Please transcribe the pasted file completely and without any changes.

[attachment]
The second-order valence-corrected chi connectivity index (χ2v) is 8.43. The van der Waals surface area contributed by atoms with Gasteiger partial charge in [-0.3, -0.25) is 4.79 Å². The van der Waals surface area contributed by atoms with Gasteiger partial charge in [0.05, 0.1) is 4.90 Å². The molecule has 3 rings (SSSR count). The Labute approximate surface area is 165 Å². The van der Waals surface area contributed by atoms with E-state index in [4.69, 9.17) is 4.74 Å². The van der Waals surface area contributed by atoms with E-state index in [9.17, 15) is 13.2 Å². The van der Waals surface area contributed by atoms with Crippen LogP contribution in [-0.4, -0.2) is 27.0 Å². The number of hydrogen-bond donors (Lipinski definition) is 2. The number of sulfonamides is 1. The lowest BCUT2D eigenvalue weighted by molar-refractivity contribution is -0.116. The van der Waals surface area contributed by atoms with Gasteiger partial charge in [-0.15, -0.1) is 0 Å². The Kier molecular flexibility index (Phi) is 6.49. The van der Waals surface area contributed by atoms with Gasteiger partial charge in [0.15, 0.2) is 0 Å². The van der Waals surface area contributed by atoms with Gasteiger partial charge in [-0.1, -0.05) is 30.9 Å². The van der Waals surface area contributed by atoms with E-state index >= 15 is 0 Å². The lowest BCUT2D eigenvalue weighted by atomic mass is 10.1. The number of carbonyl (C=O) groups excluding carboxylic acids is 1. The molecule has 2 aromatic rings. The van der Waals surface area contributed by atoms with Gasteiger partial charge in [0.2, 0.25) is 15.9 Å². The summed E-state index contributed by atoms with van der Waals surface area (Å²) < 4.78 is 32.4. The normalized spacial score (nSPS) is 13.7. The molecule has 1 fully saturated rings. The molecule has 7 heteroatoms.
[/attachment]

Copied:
The second-order valence-corrected chi connectivity index (χ2v) is 8.43. The van der Waals surface area contributed by atoms with Gasteiger partial charge in [-0.3, -0.25) is 4.79 Å². The van der Waals surface area contributed by atoms with Gasteiger partial charge in [0.05, 0.1) is 4.90 Å². The molecule has 3 rings (SSSR count). The Labute approximate surface area is 165 Å². The van der Waals surface area contributed by atoms with E-state index in [4.69, 9.17) is 4.74 Å². The van der Waals surface area contributed by atoms with E-state index in [9.17, 15) is 13.2 Å². The van der Waals surface area contributed by atoms with Crippen LogP contribution in [-0.4, -0.2) is 27.0 Å². The number of hydrogen-bond donors (Lipinski definition) is 2. The number of sulfonamides is 1. The lowest BCUT2D eigenvalue weighted by molar-refractivity contribution is -0.116. The van der Waals surface area contributed by atoms with Gasteiger partial charge in [-0.15, -0.1) is 0 Å². The Kier molecular flexibility index (Phi) is 6.49. The van der Waals surface area contributed by atoms with Gasteiger partial charge in [0.15, 0.2) is 0 Å². The van der Waals surface area contributed by atoms with Gasteiger partial charge in [-0.1, -0.05) is 30.9 Å². The van der Waals surface area contributed by atoms with E-state index >= 15 is 0 Å². The lowest BCUT2D eigenvalue weighted by atomic mass is 10.1. The number of carbonyl (C=O) groups excluding carboxylic acids is 1. The molecule has 2 aromatic rings. The van der Waals surface area contributed by atoms with Gasteiger partial charge in [0.2, 0.25) is 15.9 Å². The summed E-state index contributed by atoms with van der Waals surface area (Å²) < 4.78 is 32.4. The normalized spacial score (nSPS) is 13.7. The molecule has 1 fully saturated rings. The molecule has 7 heteroatoms.